Monday, December 21, 2009

'Tis the Season for Retention

The plethora of Top Ten Lists are out – either Trends for 2010 or Best/Worst Lists of 2009. As you’ve probably perused enough of these lists at this point, I’ll truncate and offer my list of One Priority that Event Marketers Need to Focus on in the Coming Year:

1. Retention

Given the year the economy – and in turn the events industry – has been through, it is time for Event Marketing leaders to strategize and make an investments in developing and implementing strong attendee retention strategies. In many cases, event marketing has been in “churn mode” for too long – continually putting time, effort and investment into attendee acquisition activities without a plan in place to manage attendees post-event. Part of this is understandable – managing the frequency and volume of events from a marketing perspective is a daunting proposition. However, now is the time to develop, execute and – most importantly – stick with – a retention strategy to ensure long-term survival.

Why now? A couple of reasons:

1. Cost – although there is not a set metric in place, it is more expensive to acquire a prospect than it is to retain them – in other words, bringing a cold prospect through the entire AIDA cycle costs more than a person who is already beyond, at least, the Attention/Interest phases. (Tracking and testing the cost per attendee without any retention initiatives in place vs. how the initiatives impact the cost is also important – if nothing else, as an internal benchmark.)

2. Reputation – A retention program in place will re-focus your communication channels so that they map to the various audience segments you define. As you learn more about your attendees – their functionality, buying patterns, needs, etc. – and develop actions around this knowledge, it will lead to their receiving and (hopefully) registering for future events via the channel and timing they prefer – and will decrease push communications and, by extension, challenges around today's SPAM prevalent environment. Having a program in place will also, almost by definition, ensure a new focus placed on the customer/attendee - pre-event, onsite, and post event, cross-functionally various stakeholders should be working to ensure there is a renewed urgency on customer satisfaction (especially if the emphasis on Retention is coming driven top-down!) if the strategy is to encourage them to come back next year/for another event.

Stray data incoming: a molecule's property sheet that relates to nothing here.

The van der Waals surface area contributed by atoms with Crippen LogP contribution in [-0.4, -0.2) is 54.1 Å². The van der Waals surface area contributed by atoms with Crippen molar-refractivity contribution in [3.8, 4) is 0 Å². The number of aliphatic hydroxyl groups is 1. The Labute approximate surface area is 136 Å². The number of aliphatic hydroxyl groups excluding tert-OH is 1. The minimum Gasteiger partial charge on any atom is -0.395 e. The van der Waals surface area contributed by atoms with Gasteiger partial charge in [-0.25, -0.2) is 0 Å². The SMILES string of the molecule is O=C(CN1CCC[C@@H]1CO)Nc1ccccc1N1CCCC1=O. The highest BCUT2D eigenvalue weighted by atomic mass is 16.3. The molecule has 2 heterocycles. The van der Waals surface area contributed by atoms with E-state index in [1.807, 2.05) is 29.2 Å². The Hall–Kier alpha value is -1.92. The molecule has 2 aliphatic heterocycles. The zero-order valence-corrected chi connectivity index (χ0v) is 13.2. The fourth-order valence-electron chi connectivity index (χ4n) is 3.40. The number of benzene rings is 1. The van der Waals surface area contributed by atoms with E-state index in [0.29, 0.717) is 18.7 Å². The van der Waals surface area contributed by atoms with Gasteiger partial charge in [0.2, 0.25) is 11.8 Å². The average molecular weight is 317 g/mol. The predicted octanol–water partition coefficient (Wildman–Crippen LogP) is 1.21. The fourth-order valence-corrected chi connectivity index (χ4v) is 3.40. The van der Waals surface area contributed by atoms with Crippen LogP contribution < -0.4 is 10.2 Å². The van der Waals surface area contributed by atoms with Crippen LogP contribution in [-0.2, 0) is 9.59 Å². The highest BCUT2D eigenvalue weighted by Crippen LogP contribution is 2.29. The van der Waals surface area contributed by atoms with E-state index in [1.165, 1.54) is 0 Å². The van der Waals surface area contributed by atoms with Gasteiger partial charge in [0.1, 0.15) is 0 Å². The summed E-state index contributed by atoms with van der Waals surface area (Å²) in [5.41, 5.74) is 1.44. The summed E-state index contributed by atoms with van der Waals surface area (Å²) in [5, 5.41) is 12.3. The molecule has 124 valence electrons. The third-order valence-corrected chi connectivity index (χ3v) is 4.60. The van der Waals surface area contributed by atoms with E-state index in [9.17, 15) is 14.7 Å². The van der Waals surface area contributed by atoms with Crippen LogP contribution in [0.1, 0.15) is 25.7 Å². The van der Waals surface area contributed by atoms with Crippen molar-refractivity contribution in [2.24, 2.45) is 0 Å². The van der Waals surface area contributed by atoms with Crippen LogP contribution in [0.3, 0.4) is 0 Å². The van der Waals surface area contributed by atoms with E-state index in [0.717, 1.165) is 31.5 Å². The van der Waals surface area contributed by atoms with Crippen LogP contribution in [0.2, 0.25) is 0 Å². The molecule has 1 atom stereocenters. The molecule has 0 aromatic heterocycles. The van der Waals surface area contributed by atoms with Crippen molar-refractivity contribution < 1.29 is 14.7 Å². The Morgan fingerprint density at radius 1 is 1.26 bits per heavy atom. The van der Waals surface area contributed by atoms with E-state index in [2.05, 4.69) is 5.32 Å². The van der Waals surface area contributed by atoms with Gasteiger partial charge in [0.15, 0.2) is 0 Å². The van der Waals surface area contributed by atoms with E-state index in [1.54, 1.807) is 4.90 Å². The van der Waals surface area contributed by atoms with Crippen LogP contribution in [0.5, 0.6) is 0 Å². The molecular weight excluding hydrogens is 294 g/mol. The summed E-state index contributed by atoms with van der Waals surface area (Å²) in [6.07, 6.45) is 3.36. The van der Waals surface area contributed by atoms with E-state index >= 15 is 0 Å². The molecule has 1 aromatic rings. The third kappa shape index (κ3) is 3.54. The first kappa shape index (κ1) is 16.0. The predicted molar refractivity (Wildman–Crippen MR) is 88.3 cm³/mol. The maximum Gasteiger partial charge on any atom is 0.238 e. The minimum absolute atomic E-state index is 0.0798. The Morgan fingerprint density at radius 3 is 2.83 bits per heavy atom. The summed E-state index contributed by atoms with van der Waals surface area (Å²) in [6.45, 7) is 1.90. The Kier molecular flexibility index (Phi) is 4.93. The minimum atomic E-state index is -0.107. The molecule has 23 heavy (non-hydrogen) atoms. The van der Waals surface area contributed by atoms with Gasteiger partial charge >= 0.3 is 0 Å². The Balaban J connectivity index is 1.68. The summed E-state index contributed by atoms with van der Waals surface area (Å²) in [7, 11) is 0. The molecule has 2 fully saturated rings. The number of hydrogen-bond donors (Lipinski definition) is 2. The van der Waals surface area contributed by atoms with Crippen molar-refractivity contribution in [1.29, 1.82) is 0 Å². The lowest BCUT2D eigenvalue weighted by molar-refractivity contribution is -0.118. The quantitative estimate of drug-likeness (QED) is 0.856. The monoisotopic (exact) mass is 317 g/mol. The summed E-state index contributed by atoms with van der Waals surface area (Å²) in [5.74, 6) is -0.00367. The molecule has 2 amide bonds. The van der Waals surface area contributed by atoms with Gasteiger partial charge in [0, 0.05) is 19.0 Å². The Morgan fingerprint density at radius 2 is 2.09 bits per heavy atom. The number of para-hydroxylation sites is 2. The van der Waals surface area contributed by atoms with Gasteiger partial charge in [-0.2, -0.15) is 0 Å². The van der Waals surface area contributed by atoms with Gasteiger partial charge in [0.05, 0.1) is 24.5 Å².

3. Most importantly, The Tools are There: Database modeling services have been with us for a while; however, over the past year Social Media had developed into something that can provide Event Marketers with a number of tools to effectively incorporate into a retention strategy. Facebook fan pages and groups, LinkedIn groups, Webinars, communities built with Ning, YouTube, Twitter, Slideshare, etc. are some of the portals that can be utilized to share information and knowledge and keep your contacts abreast of your content and activities. (Of course, traditional offline and email channels are part of the mix as well.)

How you do it is up to you – but the timing is right for you to plan and execute on this. And do plan for the long-term – results, by definition, will not be immediate, but will be worthwhile.

Good luck!

And all the best for a Happy Holiday and a terrific 2010!!!


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